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The search for Joe Gaetjens' number

June 10, 2010
Schaerlaeckens By Leander Schaerlaeckens

Joe GaetjensAP PhotoBrazilian fans carried Joe Gaetjens off the field after the U.S. shocked England in the 1950 World Cup.

A few months ago I wrote a long article about Joe Gaetjens, who scored the only goal in the U.S.'s unfathomable victory against the mighty English at the 1950 World Cup in Brazil and was later murdered by the Duvalier regime in his native Haiti.

As is sometimes the case, I started getting e-mails from readers sending along their reactions to the piece. That lasted a week or two. Then questions started tumbling into my inbox, pertaining to the England-USA rematch during the World Cup in Rustenburg, South Africa, on June 12. Well, it was just one question, really.

"I want to get a USA jersey with his name," wrote Peter Schmidt, an assistant professor at UNC-Charlotte. "I want to wear Joe's name to honor the history of the game in the USA, and to celebrate the role of immigrants in our society."

"If I'm going to wear a U.S. men's soccer jersey, why wouldn't it carry the name and number of the player who scored what is arguably the biggest goal in U.S. soccer history?" asked Rob Spence, a photographer from Minnesota.

Others had more sinister motives, wanting to have Gaetjens jerseys made to serve as powerful ammunition for psychological warfare in the stands.

"I think it would be a nice dig to the Brits when I wear the jersey in Rustenburg during the England-USA match," said David Rey, an emergency room worker from East Hanover, N.J. "I'm working up a rub-your-face-in-it plan for the match on the 12th," e-mailed Steve Casteel.

But after announcing their differing intentions, the readers inevitably asked the same thing. The sudden boom in interest for Gaetjens jerseys had necessitated one important question after all: What was Gaetjens' number?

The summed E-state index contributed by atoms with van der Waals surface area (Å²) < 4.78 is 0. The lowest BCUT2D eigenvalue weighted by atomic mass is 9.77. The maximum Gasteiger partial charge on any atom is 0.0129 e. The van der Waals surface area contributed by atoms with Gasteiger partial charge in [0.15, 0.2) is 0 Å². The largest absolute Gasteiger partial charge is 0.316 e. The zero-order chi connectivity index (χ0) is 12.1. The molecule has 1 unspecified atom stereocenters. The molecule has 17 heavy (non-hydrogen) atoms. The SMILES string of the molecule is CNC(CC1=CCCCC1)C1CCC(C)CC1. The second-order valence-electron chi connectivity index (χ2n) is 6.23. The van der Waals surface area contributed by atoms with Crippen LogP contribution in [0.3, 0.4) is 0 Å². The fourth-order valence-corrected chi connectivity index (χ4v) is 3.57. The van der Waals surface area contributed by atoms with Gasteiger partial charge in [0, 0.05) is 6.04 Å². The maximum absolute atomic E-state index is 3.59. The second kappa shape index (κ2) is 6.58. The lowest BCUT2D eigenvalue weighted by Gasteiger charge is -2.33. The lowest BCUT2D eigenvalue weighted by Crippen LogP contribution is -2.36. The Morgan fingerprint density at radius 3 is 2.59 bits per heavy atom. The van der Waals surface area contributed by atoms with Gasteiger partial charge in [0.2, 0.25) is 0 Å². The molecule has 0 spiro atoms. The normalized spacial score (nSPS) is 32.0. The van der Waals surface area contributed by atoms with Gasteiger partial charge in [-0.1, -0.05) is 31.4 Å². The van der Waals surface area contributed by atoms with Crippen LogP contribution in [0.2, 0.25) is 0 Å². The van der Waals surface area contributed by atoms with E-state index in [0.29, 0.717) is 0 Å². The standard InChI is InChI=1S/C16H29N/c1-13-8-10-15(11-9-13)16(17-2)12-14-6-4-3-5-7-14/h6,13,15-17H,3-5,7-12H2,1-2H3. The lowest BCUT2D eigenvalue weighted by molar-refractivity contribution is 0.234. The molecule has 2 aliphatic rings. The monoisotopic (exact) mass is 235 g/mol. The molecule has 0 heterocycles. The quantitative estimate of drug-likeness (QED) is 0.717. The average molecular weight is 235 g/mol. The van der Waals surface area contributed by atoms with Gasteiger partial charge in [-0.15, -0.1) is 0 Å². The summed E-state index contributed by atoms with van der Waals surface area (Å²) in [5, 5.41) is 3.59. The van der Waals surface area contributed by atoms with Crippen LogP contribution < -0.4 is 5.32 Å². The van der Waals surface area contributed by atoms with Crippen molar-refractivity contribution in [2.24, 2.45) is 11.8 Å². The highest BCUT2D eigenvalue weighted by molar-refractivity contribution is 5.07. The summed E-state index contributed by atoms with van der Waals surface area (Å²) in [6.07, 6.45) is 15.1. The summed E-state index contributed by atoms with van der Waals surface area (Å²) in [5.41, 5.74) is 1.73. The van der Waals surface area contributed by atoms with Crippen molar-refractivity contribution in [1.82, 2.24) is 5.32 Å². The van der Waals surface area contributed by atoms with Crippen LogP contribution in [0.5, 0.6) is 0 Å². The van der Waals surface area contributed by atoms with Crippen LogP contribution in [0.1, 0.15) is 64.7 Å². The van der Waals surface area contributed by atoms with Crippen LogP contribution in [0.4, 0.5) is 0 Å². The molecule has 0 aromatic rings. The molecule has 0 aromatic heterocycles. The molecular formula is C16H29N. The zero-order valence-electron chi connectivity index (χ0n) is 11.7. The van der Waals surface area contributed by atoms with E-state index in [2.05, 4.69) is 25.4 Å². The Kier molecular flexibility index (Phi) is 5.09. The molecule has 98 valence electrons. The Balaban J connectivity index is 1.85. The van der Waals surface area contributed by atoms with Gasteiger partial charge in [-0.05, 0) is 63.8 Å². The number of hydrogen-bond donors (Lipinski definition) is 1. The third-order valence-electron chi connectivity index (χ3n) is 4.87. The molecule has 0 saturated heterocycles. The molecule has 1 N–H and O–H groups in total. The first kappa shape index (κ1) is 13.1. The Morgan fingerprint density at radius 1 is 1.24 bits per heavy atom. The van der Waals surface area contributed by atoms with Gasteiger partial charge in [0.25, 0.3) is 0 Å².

Good question.

I'd been asked before, when soccer writers Adam Spangler and Greg Lalas had me on their "Waiting for Gaetjens" podcast -- which patiently and passively awaits the arrival of another savior to American soccer while cutting up wide-ranging U.S. soccer topics -- to talk about the article.

His number? I didn't know.

Nobody seemed to know for sure.

"We can't find it, either," Gaetjens' nephew James confessed. He too had been trying to figure it out, since he too wanted to make T-shirts for a party he was holding during England-USA.

"My mother says he wore number 10," e-mailed Lesly Gaetjens, Joe's oldest son. "But it may be that he only wore it in Haiti because some say that during the World Cup he wore number 18. My cousin, Ti Jean, thinks it's 9. I always thought it was 10."

A thread on the Big Soccer web site's U.S. soccer fan forum mentioned 17, 18 and 9 as his number. Some wondered if the 1950 team had worn numbers at all, since this wasn't always common. But pictures clearly show numbers, just not Joe Gaetjens', so I kept looking.

The laughably inaccurate movie about the game, "Game of their Lives," showed Gaetjens as No. 11.

The American Soccer History Archives has no documentation on numbers of the 1950 squad.

FIFA's official game report mentions no jersey numbers. Nor do any other reports.

The U.S. Soccer Hall of Fame had it down as 18, pointing to 1950 U.S. team member Walter Bahr as its sole source. Bahr doesn't recall ever citing such a number.

"I doubt very much that it was 18," Bahr told me over the phone last week. As Bahr pointed out, numbers were given out by position. Gaetjens was a striker. Strikers wore number 9. And only two substitutes would usually get a numbered jersey, skipping 13 because it was bad luck. "When they went above 12 and 14, they usually supplied jerseys with no number on them," said Bahr. So where a jersey with the number 18 would have come from isn't clear.

Nevertheless, an ESPN producer working on a segment on Gaetjens for "Outside the Lines" was "98 or 99 percent sure" from working closely with grainy footage that it was 18.

One explanation could be that Gaetjens was a late addition to the team, and that 9 had already been given out. Yet according to Bahr, even after Gaetjens and two other latecomers had been added, the team consisted of just 16 players. If the team had gone the unusual route of giving out numbers past 14, they wouldn't have gotten to 18.

Could wearing No. 18 have been one of Gaetjens' eccentricities -- like rolling his socks down? Possibly, but he doesn't seem to have worn 18 before. As stated, members of his family remember him as wearing only Nos. 10 and 9.

"I settled on 18 because it felt like a dead end, and that was just from the Hall of Fame," says Spangler, who had a jersey made up to give away to listeners. "I just started poking around and sent a few e-mails to England that I never got any responses from. But I figured if the Hall of Fame isn't getting any deeper than 18 then maybe I'm not going to get any further myself."


Mystery left unsolved.

Leander Schaerlaeckens is a soccer writer for He can be reached at